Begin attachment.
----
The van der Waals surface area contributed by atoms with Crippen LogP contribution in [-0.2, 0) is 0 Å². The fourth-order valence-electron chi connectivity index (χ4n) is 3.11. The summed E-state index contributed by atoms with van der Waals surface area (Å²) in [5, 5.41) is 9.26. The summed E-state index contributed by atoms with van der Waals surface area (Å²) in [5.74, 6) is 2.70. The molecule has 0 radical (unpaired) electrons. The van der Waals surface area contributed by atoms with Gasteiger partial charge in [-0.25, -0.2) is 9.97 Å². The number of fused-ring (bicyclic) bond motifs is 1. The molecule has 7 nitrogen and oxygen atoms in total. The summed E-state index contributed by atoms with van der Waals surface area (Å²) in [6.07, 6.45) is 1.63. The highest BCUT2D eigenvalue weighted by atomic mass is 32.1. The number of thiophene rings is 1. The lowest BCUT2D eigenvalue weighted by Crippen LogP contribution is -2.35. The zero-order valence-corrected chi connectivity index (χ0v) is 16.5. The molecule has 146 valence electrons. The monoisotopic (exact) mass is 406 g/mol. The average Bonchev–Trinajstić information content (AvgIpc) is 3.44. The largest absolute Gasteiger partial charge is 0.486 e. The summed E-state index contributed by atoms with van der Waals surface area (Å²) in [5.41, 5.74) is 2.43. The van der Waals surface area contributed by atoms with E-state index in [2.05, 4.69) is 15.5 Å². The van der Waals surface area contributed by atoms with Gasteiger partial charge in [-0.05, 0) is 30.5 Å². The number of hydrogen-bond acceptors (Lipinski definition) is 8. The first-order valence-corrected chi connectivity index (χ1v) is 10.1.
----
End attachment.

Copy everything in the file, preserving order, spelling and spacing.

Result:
The van der Waals surface area contributed by atoms with Crippen LogP contribution in [-0.2, 0) is 0 Å². The fourth-order valence-electron chi connectivity index (χ4n) is 3.11. The summed E-state index contributed by atoms with van der Waals surface area (Å²) in [5, 5.41) is 9.26. The summed E-state index contributed by atoms with van der Waals surface area (Å²) in [5.74, 6) is 2.70. The molecule has 0 radical (unpaired) electrons. The van der Waals surface area contributed by atoms with Gasteiger partial charge in [-0.25, -0.2) is 9.97 Å². The number of fused-ring (bicyclic) bond motifs is 1. The molecule has 7 nitrogen and oxygen atoms in total. The summed E-state index contributed by atoms with van der Waals surface area (Å²) in [6.07, 6.45) is 1.63. The highest BCUT2D eigenvalue weighted by atomic mass is 32.1. The number of thiophene rings is 1. The lowest BCUT2D eigenvalue weighted by Crippen LogP contribution is -2.35. The zero-order valence-corrected chi connectivity index (χ0v) is 16.5. The molecule has 146 valence electrons. The monoisotopic (exact) mass is 406 g/mol. The average Bonchev–Trinajstić information content (AvgIpc) is 3.44. The largest absolute Gasteiger partial charge is 0.486 e. The summed E-state index contributed by atoms with van der Waals surface area (Å²) in [5.41, 5.74) is 2.43. The van der Waals surface area contributed by atoms with E-state index in [2.05, 4.69) is 15.5 Å². The van der Waals surface area contributed by atoms with Gasteiger partial charge in [-0.05, 0) is 30.5 Å². The number of hydrogen-bond acceptors (Lipinski definition) is 8. The first-order valence-corrected chi connectivity index (χ1v) is 10.1.